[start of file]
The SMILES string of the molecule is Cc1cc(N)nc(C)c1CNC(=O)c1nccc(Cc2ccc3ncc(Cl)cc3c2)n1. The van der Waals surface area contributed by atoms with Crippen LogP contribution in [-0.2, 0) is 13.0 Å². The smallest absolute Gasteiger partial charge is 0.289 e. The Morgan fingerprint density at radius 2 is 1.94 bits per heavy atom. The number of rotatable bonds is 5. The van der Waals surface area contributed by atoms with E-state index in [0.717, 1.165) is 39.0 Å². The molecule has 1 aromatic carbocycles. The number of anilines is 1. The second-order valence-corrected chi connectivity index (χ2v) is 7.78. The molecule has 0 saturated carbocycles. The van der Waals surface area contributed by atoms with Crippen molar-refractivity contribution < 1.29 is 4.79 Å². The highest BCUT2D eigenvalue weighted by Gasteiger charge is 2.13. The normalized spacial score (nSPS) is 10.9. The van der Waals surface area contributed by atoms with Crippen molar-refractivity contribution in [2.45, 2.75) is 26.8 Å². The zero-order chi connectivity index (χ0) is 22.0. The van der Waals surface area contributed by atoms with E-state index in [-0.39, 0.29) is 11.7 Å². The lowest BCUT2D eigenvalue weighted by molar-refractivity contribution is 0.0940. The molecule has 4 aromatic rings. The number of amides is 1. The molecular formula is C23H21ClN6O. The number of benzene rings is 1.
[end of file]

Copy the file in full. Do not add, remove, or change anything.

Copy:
The SMILES string of the molecule is Cc1cc(N)nc(C)c1CNC(=O)c1nccc(Cc2ccc3ncc(Cl)cc3c2)n1. The van der Waals surface area contributed by atoms with Crippen LogP contribution in [-0.2, 0) is 13.0 Å². The smallest absolute Gasteiger partial charge is 0.289 e. The Morgan fingerprint density at radius 2 is 1.94 bits per heavy atom. The number of rotatable bonds is 5. The van der Waals surface area contributed by atoms with E-state index in [0.717, 1.165) is 39.0 Å². The molecule has 1 aromatic carbocycles. The number of anilines is 1. The second-order valence-corrected chi connectivity index (χ2v) is 7.78. The molecule has 0 saturated carbocycles. The van der Waals surface area contributed by atoms with Crippen molar-refractivity contribution < 1.29 is 4.79 Å². The highest BCUT2D eigenvalue weighted by Gasteiger charge is 2.13. The normalized spacial score (nSPS) is 10.9. The van der Waals surface area contributed by atoms with Crippen molar-refractivity contribution in [2.45, 2.75) is 26.8 Å². The zero-order chi connectivity index (χ0) is 22.0. The van der Waals surface area contributed by atoms with E-state index in [-0.39, 0.29) is 11.7 Å². The lowest BCUT2D eigenvalue weighted by molar-refractivity contribution is 0.0940. The molecule has 4 aromatic rings. The number of amides is 1. The molecular formula is C23H21ClN6O. The number of benzene rings is 1.